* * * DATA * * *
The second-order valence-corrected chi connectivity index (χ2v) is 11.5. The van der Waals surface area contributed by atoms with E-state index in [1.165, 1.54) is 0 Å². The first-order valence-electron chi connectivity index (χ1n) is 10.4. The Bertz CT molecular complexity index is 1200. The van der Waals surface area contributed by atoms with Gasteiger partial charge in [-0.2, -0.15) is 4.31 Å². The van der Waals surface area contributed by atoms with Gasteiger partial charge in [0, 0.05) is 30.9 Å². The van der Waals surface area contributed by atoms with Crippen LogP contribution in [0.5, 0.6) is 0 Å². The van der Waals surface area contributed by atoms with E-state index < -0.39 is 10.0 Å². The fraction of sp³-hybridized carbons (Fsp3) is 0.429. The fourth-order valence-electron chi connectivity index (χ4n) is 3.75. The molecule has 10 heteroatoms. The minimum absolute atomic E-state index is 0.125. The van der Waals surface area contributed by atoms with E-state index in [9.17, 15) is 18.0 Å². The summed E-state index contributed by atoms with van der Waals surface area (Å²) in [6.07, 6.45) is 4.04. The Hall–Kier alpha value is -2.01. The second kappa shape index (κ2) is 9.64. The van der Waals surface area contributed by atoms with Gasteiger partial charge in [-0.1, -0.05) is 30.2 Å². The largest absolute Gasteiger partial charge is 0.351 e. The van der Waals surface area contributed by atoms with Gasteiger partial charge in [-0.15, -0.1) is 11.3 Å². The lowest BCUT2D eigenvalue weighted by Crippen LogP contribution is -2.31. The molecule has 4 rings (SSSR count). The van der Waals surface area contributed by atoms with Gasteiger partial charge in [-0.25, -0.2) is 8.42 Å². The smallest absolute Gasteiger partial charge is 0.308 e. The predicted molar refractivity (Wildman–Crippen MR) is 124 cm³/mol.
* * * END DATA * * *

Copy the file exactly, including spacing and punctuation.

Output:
The second-order valence-corrected chi connectivity index (χ2v) is 11.5. The van der Waals surface area contributed by atoms with E-state index in [1.165, 1.54) is 0 Å². The first-order valence-electron chi connectivity index (χ1n) is 10.4. The Bertz CT molecular complexity index is 1200. The van der Waals surface area contributed by atoms with Gasteiger partial charge in [-0.2, -0.15) is 4.31 Å². The van der Waals surface area contributed by atoms with Gasteiger partial charge in [0, 0.05) is 30.9 Å². The van der Waals surface area contributed by atoms with Crippen LogP contribution in [0.5, 0.6) is 0 Å². The van der Waals surface area contributed by atoms with E-state index < -0.39 is 10.0 Å². The fraction of sp³-hybridized carbons (Fsp3) is 0.429. The fourth-order valence-electron chi connectivity index (χ4n) is 3.75. The molecule has 10 heteroatoms. The minimum absolute atomic E-state index is 0.125. The van der Waals surface area contributed by atoms with E-state index in [9.17, 15) is 18.0 Å². The summed E-state index contributed by atoms with van der Waals surface area (Å²) in [6.07, 6.45) is 4.04. The Hall–Kier alpha value is -2.01. The second kappa shape index (κ2) is 9.64. The van der Waals surface area contributed by atoms with Gasteiger partial charge in [-0.1, -0.05) is 30.2 Å². The largest absolute Gasteiger partial charge is 0.351 e. The van der Waals surface area contributed by atoms with Gasteiger partial charge in [-0.15, -0.1) is 11.3 Å². The lowest BCUT2D eigenvalue weighted by Crippen LogP contribution is -2.31. The molecule has 4 rings (SSSR count). The van der Waals surface area contributed by atoms with Gasteiger partial charge in [-0.25, -0.2) is 8.42 Å². The smallest absolute Gasteiger partial charge is 0.308 e. The predicted molar refractivity (Wildman–Crippen MR) is 124 cm³/mol.